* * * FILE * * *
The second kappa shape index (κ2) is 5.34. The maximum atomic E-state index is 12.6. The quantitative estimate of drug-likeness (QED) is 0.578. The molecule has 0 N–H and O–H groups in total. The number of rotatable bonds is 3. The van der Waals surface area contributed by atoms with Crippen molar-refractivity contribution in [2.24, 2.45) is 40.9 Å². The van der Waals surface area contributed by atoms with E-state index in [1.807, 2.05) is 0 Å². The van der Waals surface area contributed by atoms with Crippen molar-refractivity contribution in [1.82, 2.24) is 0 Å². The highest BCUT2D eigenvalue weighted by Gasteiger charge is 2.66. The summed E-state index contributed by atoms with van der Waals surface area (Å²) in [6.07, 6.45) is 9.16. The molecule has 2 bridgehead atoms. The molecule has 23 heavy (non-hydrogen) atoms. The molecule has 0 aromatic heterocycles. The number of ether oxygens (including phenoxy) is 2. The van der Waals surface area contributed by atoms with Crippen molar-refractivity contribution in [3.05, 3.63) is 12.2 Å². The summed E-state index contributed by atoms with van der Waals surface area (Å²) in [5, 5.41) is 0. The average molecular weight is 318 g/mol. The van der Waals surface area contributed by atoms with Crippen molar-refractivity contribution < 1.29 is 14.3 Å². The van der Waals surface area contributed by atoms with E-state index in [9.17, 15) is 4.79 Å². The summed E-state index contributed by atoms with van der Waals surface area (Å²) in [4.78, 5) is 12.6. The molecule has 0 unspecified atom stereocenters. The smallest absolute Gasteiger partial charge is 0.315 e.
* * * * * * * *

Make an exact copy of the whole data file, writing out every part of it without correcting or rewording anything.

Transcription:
The second kappa shape index (κ2) is 5.34. The maximum atomic E-state index is 12.6. The quantitative estimate of drug-likeness (QED) is 0.578. The molecule has 0 N–H and O–H groups in total. The number of rotatable bonds is 3. The van der Waals surface area contributed by atoms with Crippen molar-refractivity contribution in [2.24, 2.45) is 40.9 Å². The van der Waals surface area contributed by atoms with E-state index in [1.807, 2.05) is 0 Å². The van der Waals surface area contributed by atoms with Crippen molar-refractivity contribution in [1.82, 2.24) is 0 Å². The highest BCUT2D eigenvalue weighted by Gasteiger charge is 2.66. The summed E-state index contributed by atoms with van der Waals surface area (Å²) in [6.07, 6.45) is 9.16. The molecule has 2 bridgehead atoms. The molecule has 23 heavy (non-hydrogen) atoms. The molecule has 0 aromatic heterocycles. The number of ether oxygens (including phenoxy) is 2. The van der Waals surface area contributed by atoms with Crippen molar-refractivity contribution in [3.05, 3.63) is 12.2 Å². The summed E-state index contributed by atoms with van der Waals surface area (Å²) in [5, 5.41) is 0. The average molecular weight is 318 g/mol. The van der Waals surface area contributed by atoms with Crippen molar-refractivity contribution < 1.29 is 14.3 Å². The van der Waals surface area contributed by atoms with E-state index in [9.17, 15) is 4.79 Å². The summed E-state index contributed by atoms with van der Waals surface area (Å²) in [4.78, 5) is 12.6. The molecule has 0 unspecified atom stereocenters. The smallest absolute Gasteiger partial charge is 0.315 e.